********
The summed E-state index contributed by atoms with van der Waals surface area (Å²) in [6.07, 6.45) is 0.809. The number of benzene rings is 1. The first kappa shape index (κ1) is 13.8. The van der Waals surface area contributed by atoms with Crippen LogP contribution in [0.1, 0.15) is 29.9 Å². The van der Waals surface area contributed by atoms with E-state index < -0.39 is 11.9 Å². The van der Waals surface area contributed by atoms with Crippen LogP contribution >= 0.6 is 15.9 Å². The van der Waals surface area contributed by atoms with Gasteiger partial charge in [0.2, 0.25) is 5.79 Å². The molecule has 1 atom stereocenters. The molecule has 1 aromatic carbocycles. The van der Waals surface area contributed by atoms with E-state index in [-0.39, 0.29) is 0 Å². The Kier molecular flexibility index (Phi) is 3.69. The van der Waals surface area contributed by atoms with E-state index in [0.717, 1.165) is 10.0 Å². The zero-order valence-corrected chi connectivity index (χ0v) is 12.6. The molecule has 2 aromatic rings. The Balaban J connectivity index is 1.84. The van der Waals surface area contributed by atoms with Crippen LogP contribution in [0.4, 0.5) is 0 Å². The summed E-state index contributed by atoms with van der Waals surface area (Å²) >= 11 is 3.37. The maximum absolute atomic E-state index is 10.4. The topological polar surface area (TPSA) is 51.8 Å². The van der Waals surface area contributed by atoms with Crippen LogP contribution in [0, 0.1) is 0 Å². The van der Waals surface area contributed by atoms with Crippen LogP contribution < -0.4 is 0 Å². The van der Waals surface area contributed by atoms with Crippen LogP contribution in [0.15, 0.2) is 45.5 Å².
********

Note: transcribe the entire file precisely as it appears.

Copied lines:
The summed E-state index contributed by atoms with van der Waals surface area (Å²) in [6.07, 6.45) is 0.809. The number of benzene rings is 1. The first kappa shape index (κ1) is 13.8. The van der Waals surface area contributed by atoms with Crippen LogP contribution in [0.1, 0.15) is 29.9 Å². The van der Waals surface area contributed by atoms with E-state index < -0.39 is 11.9 Å². The van der Waals surface area contributed by atoms with Crippen LogP contribution >= 0.6 is 15.9 Å². The van der Waals surface area contributed by atoms with Gasteiger partial charge in [0.2, 0.25) is 5.79 Å². The molecule has 1 atom stereocenters. The molecule has 1 aromatic carbocycles. The van der Waals surface area contributed by atoms with E-state index in [-0.39, 0.29) is 0 Å². The Kier molecular flexibility index (Phi) is 3.69. The van der Waals surface area contributed by atoms with E-state index in [0.717, 1.165) is 10.0 Å². The zero-order valence-corrected chi connectivity index (χ0v) is 12.6. The molecule has 2 aromatic rings. The Balaban J connectivity index is 1.84. The van der Waals surface area contributed by atoms with Crippen LogP contribution in [0.4, 0.5) is 0 Å². The summed E-state index contributed by atoms with van der Waals surface area (Å²) >= 11 is 3.37. The maximum absolute atomic E-state index is 10.4. The topological polar surface area (TPSA) is 51.8 Å². The van der Waals surface area contributed by atoms with Crippen LogP contribution in [0, 0.1) is 0 Å². The van der Waals surface area contributed by atoms with Crippen LogP contribution < -0.4 is 0 Å². The van der Waals surface area contributed by atoms with Crippen LogP contribution in [0.15, 0.2) is 45.5 Å².